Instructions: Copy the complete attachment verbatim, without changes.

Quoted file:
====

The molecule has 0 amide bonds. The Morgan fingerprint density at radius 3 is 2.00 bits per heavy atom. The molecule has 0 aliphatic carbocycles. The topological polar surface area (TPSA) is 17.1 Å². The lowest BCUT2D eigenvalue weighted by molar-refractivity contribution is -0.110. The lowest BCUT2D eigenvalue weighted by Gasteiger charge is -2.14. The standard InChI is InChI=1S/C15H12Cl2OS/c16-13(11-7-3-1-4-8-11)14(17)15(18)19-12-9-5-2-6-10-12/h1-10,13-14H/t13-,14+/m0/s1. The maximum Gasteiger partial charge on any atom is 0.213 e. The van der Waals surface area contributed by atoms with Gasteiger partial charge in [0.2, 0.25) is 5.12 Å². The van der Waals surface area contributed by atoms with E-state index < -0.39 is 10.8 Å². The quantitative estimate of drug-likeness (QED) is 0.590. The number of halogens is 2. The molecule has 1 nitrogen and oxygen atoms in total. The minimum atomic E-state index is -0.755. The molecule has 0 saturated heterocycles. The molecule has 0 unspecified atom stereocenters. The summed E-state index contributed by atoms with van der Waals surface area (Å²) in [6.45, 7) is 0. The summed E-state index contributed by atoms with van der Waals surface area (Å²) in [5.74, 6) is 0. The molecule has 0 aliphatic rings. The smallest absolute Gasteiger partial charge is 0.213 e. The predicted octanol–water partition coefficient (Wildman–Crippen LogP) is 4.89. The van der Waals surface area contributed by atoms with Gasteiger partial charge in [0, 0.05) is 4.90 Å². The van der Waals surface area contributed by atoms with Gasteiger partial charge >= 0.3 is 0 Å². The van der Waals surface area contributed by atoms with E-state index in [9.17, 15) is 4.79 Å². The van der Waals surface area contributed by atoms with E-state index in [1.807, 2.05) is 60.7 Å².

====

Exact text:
The molecule has 0 amide bonds. The Morgan fingerprint density at radius 3 is 2.00 bits per heavy atom. The molecule has 0 aliphatic carbocycles. The topological polar surface area (TPSA) is 17.1 Å². The lowest BCUT2D eigenvalue weighted by molar-refractivity contribution is -0.110. The lowest BCUT2D eigenvalue weighted by Gasteiger charge is -2.14. The standard InChI is InChI=1S/C15H12Cl2OS/c16-13(11-7-3-1-4-8-11)14(17)15(18)19-12-9-5-2-6-10-12/h1-10,13-14H/t13-,14+/m0/s1. The maximum Gasteiger partial charge on any atom is 0.213 e. The van der Waals surface area contributed by atoms with Gasteiger partial charge in [0.2, 0.25) is 5.12 Å². The van der Waals surface area contributed by atoms with E-state index < -0.39 is 10.8 Å². The quantitative estimate of drug-likeness (QED) is 0.590. The number of halogens is 2. The molecule has 1 nitrogen and oxygen atoms in total. The minimum atomic E-state index is -0.755. The molecule has 0 saturated heterocycles. The molecule has 0 unspecified atom stereocenters. The summed E-state index contributed by atoms with van der Waals surface area (Å²) in [6.45, 7) is 0. The summed E-state index contributed by atoms with van der Waals surface area (Å²) in [5.74, 6) is 0. The molecule has 0 aliphatic rings. The smallest absolute Gasteiger partial charge is 0.213 e. The predicted octanol–water partition coefficient (Wildman–Crippen LogP) is 4.89. The van der Waals surface area contributed by atoms with Gasteiger partial charge in [0, 0.05) is 4.90 Å². The van der Waals surface area contributed by atoms with Gasteiger partial charge >= 0.3 is 0 Å². The van der Waals surface area contributed by atoms with E-state index in [9.17, 15) is 4.79 Å². The van der Waals surface area contributed by atoms with E-state index in [1.807, 2.05) is 60.7 Å².